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A Summer Bird-Cage

3.61  ·  Rating details ·  762 ratings  ·  75 reviews
Sarah had come home from Paris to be a bridesmaid for her sister Louise. When a child, Sarah had adored her elder sister, but Louise had grown up to be an arrogant, selfish, cold and extravagant woman. She was also breath-takingly beautiful. The man she was to marry, Stephen Halifax, was a successful novelist, very rich and snobbishly unpleasant. From Sarah's first night a ...more
Paperback, 208 pages
Published April 26th 1973 by Penguin (first published 1963)
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Laura Anne
Oct 12, 2018 rated it really liked it  ·  review of another edition
I loved this book - this is my type of my book, my type of writer. Margaret Drabble's first novel, published in 1963 when she was 24. It tells the story of two sisters, Sarah who is our narrator, and her older sister, Louise. Both have just recently left "Ox" as they call it and have launched themselves into life - trying to work out where they belong, what options are open to them and both more or less fearful of the narrow paths of marriage and babies.

This story isn't really about plot - the e
Jul 13, 2019 rated it liked it  ·  review of another edition
Shelves: read-2019, modern-lit
Another book picked up on a whim in a second hand bookshop. This was Margaret Drabble's debut novel, and it is difficult not to see some of her relationship with her own sister A.S. Byatt in this tale of sibling rivalry among recent graduates in early 60s London.

For me this was interesting purely for what it shows about her future development as a writer - the story itself is rather slight and I don't think anyone would consider this one her best work.
Oct 11, 2011 rated it liked it
Shelves: big-white-square
C'mon girls! Do you believe in love? Cos Margaret's got something to say about it. And it goes something like this...

...don't marry heartless homosexual sadists for their money. Marry warm heterosexual actors who are kind to children.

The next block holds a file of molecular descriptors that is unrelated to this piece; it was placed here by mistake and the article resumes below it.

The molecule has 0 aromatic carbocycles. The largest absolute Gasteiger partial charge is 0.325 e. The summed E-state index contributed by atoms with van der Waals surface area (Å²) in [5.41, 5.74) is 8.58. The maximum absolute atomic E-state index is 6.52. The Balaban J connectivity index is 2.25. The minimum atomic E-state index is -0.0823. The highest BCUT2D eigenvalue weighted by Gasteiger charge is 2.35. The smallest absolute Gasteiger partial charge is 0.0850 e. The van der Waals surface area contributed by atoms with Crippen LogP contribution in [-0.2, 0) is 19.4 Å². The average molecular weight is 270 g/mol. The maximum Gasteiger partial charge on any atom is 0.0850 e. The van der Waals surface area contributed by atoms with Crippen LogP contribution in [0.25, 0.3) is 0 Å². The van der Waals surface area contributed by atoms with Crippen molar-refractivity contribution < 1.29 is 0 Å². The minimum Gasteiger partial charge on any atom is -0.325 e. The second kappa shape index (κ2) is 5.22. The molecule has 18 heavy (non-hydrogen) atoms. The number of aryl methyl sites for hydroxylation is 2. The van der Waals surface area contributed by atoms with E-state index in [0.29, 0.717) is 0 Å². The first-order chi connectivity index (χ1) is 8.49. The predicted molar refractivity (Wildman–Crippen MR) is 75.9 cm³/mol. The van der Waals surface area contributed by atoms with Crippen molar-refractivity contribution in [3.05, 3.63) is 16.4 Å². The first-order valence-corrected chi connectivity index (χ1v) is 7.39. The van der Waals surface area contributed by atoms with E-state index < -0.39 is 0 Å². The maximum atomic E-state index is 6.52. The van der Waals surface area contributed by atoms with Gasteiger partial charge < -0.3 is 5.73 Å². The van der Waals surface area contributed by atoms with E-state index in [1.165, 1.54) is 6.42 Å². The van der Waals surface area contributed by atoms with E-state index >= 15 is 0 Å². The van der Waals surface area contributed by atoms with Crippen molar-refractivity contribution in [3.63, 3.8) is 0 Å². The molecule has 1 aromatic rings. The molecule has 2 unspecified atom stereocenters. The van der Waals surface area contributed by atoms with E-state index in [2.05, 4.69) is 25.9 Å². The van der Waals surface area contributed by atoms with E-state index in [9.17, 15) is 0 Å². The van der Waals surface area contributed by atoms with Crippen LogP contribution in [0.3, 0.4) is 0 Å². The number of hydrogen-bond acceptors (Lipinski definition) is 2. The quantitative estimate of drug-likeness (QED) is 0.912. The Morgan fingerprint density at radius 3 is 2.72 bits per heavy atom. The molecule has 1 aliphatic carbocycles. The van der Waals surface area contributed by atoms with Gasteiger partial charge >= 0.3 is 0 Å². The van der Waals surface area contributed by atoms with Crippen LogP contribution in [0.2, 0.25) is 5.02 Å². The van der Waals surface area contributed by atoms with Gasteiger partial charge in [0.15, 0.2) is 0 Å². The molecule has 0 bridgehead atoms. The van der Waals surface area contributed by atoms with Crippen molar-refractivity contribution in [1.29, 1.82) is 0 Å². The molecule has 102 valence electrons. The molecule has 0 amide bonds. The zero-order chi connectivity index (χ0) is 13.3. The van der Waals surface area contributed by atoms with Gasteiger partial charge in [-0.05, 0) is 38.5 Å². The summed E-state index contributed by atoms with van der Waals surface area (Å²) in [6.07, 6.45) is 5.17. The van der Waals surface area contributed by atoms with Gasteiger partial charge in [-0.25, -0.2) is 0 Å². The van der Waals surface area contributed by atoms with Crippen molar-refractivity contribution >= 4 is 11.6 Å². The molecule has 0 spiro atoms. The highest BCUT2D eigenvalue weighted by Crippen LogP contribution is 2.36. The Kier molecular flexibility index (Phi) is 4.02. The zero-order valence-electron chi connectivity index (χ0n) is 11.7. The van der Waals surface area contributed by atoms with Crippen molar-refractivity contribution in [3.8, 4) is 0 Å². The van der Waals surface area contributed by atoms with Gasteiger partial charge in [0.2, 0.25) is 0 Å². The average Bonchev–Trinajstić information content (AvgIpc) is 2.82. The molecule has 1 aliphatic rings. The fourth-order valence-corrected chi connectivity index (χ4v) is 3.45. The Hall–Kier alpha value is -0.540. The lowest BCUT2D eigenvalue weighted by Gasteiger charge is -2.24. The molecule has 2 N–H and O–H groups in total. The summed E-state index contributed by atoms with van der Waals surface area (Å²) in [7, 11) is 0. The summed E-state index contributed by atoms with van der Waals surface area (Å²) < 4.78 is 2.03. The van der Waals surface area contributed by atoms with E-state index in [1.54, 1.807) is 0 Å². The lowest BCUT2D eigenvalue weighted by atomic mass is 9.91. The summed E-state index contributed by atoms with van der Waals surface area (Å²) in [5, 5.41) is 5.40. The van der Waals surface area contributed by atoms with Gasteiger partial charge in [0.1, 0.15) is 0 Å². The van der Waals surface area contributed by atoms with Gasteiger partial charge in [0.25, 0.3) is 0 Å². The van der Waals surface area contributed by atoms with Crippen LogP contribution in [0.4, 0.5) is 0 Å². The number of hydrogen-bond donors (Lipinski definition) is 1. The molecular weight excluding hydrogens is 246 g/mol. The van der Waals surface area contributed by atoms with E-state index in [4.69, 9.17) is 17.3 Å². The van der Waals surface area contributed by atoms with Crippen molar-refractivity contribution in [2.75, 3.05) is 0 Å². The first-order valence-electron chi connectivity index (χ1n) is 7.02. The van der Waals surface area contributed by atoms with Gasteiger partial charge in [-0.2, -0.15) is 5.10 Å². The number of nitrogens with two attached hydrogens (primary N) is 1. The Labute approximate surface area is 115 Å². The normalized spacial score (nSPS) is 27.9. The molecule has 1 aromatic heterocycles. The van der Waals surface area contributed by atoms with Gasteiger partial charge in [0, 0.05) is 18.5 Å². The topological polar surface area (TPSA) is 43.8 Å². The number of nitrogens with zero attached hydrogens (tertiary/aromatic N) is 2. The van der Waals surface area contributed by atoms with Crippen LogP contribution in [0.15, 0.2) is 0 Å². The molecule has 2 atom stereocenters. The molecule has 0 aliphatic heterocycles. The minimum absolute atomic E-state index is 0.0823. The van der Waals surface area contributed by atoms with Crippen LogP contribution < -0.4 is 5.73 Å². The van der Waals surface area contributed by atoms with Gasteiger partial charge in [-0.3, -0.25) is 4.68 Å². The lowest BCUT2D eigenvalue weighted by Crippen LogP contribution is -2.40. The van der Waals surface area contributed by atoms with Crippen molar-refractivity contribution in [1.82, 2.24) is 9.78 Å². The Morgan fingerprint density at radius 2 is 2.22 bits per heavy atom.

(Also, be less of a bitch to your sister).

That's about it.
Sep 30, 2016 rated it really liked it
One of the pleasures of the 1962 list in My Big Fat Reading Project has been reading first novels by authors I have always wanted to read or authors whose later novels I have read.

Examples: Cover Her Face by P D James, In Evil Hour by Gabriel Garcia Marquez, Letting Go by Philip Roth, Love and Friendship by Alison Lurie.

Margaret Drabble is the sister of A S Byatt. In the usual way of the media, much has been made over the years about their sibling rivalry. Actually both women have been outspoke
Sarah Bennett, who went straight from university in Oxford to Paris for want of a better idea of what to do with her life, is called home to Warwickshire to be a bridesmaid in the wedding of her older sister, Louise, to Stephen Halifax, a wealthy novelist. Afterwards, Sarah decides to move to London and share a flat with a friend whose marriage has recently ended. As the months pass, she figures out life as a single girl in a big city and attends parties hosted by Louise (back from an extended E ...more
Sep 02, 2012 rated it really liked it
A Summer Bird-Cage by Margaret Drabble is a book with a hyphen in the title. This is apposite, since it presents a tale of two sisters, Louise and Sarah who, in a short but intense period of their lives, realise that there is an enduring bond between them, even if that bond may be no more than an agreement to compete.

Louise and Sarah have both been to Oxford. Louise is three years older than Sarah, who estimates that her sister is thus also three inches taller than herself. They are both beautif
Jul 13, 2010 rated it really liked it  ·  review of another edition